I've always wanted mWater to be a social network for water, sanitation, and health. This week, that effort got much stronger with a few key updates in the mWater Surveyor app.
In the old fashioned world of monitoring and evaluation, the burden of proof was placed on why data should be made public. However, with the new, porous data environment where we are all connected in the real and virtual world, the burden of proof is on why data should be kept private. At a base level, people deserve to have access to data collected about them, their communities, and their water. At an organizational and management level, we can all make faster and better progress if we work together than if we silo ourselves apart in hard drives and file cabinets.
mWater was designed to collaborate with data. We created our apps and data portal to make sharing feel easy and safe, building in three levels of privacy.
Now, sites that are Protected and Public can be shared to social media with the new Facebook and Twitter icons in each site page. This means your team can update their online friends about their progress monitoring a site. You can keep funders connected with their assets through a Facebook Groups page. Also, sites now have permanent URLs so you can post a site page to a report, an email, or a funding campaign like GoFundMe. Custom users can pay mWater to create site pages unique to their organization, with their logo and special fields like user stories and budget tracking.
These updates bring monitoring sites like water points, sanitation facilities, schools, and health clinics into the virtual world. This allows for more opportunities to collaborate with your work. Most importantly, this allows communities where these sites are an easy access point to be educated of and involved in your work.
Social sharing and site URLs were the investment of Earth Echo, which is also using these features for the World Water Monitoring Challenge. mWater powers their app and map for global surface water monitoring. Check them out!
Your organization has a lot of data: forms, groups, sites, and dashboards. Now you can manage it all in one single place. mWater has been hard at work with WaterAid and Water.org to build a feature that is powerful yet simple to use. We think it will solve a lot of problems that come up when you have more than one team collecting data in mWater. In this post, we will introduce some of the key concepts. If you are ready to get started using this now, watch the video below where we set up a new organization.
What is an organization?
Previously, mWater recommended users with many teams and deployments to organize them with groups inside of groups. This solution can be very confusing for users and does not lend itself to collaborations with data. Instead, users now have the opportunity to manage their data in an organization chart similar to how they manage all other roles. An organization is a special group of users that has branches managed by a central head office. Every member of one of the branches is a member of the entire organization but certain users can have special powers to manage and view data. Branches can have groups of users called teams, and you can also add outside organizations as collaborators, allowing you to work together on shared monitoring projects.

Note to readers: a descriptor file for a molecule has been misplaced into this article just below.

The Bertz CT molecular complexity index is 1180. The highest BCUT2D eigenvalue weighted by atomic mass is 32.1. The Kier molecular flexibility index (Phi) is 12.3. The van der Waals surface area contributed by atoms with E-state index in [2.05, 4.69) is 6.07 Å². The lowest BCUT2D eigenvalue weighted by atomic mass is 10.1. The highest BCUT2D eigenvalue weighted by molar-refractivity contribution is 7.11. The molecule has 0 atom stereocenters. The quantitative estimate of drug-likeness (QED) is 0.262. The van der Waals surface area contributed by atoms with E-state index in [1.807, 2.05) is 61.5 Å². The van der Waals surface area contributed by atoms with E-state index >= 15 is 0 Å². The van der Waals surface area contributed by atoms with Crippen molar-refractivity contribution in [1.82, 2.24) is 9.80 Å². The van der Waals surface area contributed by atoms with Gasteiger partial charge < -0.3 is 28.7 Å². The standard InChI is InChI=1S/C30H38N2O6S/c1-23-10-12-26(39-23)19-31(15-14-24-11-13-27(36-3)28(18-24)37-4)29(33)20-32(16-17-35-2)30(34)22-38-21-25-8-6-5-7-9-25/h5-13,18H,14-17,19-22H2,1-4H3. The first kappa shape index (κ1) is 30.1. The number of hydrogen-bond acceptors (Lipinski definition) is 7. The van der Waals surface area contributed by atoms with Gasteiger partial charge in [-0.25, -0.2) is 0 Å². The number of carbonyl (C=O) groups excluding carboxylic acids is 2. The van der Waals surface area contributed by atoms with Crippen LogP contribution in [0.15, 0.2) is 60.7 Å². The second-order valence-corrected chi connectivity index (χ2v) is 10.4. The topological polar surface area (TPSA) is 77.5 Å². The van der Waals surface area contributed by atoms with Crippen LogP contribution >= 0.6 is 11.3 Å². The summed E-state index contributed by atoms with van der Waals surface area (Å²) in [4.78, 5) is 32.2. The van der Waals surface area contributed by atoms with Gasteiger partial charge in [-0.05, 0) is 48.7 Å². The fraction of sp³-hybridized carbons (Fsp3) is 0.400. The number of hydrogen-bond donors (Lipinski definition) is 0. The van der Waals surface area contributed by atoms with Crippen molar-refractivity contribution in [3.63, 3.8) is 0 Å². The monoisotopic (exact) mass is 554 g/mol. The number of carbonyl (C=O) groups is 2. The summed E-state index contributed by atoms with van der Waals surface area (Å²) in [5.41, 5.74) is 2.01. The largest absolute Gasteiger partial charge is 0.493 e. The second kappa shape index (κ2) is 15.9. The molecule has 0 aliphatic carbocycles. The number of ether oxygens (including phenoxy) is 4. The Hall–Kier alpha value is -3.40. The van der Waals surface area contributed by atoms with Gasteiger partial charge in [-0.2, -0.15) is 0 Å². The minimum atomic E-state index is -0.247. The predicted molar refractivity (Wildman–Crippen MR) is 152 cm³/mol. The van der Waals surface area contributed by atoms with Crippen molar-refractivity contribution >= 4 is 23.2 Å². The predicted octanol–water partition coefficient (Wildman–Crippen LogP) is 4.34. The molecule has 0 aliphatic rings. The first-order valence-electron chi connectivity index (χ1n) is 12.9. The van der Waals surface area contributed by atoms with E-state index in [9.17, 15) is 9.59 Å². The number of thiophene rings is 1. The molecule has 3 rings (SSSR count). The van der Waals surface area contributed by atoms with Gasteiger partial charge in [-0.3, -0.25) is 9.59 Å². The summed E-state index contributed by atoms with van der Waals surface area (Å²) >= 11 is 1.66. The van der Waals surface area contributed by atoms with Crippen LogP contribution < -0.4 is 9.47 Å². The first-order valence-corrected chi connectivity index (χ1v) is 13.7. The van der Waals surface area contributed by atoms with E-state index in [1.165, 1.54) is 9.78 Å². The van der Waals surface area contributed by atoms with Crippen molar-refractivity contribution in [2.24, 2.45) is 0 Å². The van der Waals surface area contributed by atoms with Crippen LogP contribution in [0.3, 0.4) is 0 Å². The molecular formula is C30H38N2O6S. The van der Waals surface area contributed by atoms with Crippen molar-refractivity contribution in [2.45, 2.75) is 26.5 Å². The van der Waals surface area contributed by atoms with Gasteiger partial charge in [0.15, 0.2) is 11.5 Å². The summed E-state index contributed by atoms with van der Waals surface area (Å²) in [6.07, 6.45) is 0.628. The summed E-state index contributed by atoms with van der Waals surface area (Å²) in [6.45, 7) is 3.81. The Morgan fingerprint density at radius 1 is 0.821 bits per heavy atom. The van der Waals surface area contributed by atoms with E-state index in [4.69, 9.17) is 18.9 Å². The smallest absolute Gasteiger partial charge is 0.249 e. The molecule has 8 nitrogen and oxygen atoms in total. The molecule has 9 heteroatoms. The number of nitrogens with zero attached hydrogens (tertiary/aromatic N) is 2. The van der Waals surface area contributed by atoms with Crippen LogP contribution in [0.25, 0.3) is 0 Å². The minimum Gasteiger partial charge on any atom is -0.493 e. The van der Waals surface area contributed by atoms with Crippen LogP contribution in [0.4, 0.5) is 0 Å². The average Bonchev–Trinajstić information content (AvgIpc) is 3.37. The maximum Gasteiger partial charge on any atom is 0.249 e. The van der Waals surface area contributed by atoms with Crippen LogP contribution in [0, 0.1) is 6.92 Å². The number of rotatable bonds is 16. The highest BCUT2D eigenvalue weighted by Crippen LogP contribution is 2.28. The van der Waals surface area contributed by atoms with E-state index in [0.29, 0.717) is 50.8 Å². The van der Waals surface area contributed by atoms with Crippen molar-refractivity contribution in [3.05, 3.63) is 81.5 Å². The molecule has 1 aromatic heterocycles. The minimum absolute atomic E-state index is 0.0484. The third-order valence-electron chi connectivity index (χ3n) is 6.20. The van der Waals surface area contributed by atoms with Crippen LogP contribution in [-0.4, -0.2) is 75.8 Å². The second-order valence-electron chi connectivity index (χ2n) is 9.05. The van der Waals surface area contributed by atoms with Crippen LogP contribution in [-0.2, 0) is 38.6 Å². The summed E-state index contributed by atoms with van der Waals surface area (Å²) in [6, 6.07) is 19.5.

How are they used in the mWater platform?
You can use an organization anywhere you would have added a user or group. This includes permissions for forms, deployments, sites, and dashboards. When you add a branch or a team to a permission, it will show the entire branch structure (e.g. WaterHelper->Kenya Office->Water Quality Team).
What are the special powers?
Most organizations have one or more admins in the central office that need to be able to edit forms, add or remove members, and make deployments, But you also have people who just need to manager or view data.
The Collaborators feature is designed for working with an autonomous organization or group that you do not have Admin over, but with whom you want to share data. Examples may be working with the local government to map sites like water points and monitor them over time; or bringing in a third party enumerator team to collect data for you. When you add a Collaborator organization or group to a branch in your own Organizations chart, you can see their data as a viewer but they set their permissions for who can Admin and Manage data.
The easiest way to begin is by setting up your head office and branches, then populating them with mWater user names. However, some users may have extensive groups set up that they do not want to lose. If you already have groups within groups set up in mWater, you can import legacy groups into branches in your Organizations chart. Be careful to start with groups that have the lowest permissions because if you transition a group that Admins lower hierarchical groups, you will remove those Admins and break your permissions.
As you populate your Organizations chart, you can track the users within your org by clicking on the Users tab in the head office. This provides a roster of everyone in your branches and their permissions level (Admin, Manager, and Viewer).
Teams are typically groups of people with common tasks, such as enumerators. You can name your teams to match your real world org chart. When you begin a deployment from the Organizations chart in mWater, the teams will not auto-populate, only the Admins, Managers, and Viewers will be set. Be sure to pay attention to the options in the deployment such as whether you want enumerators to be able to edit their own data after submitting a form and whether you want to set up approval stages for your collected data.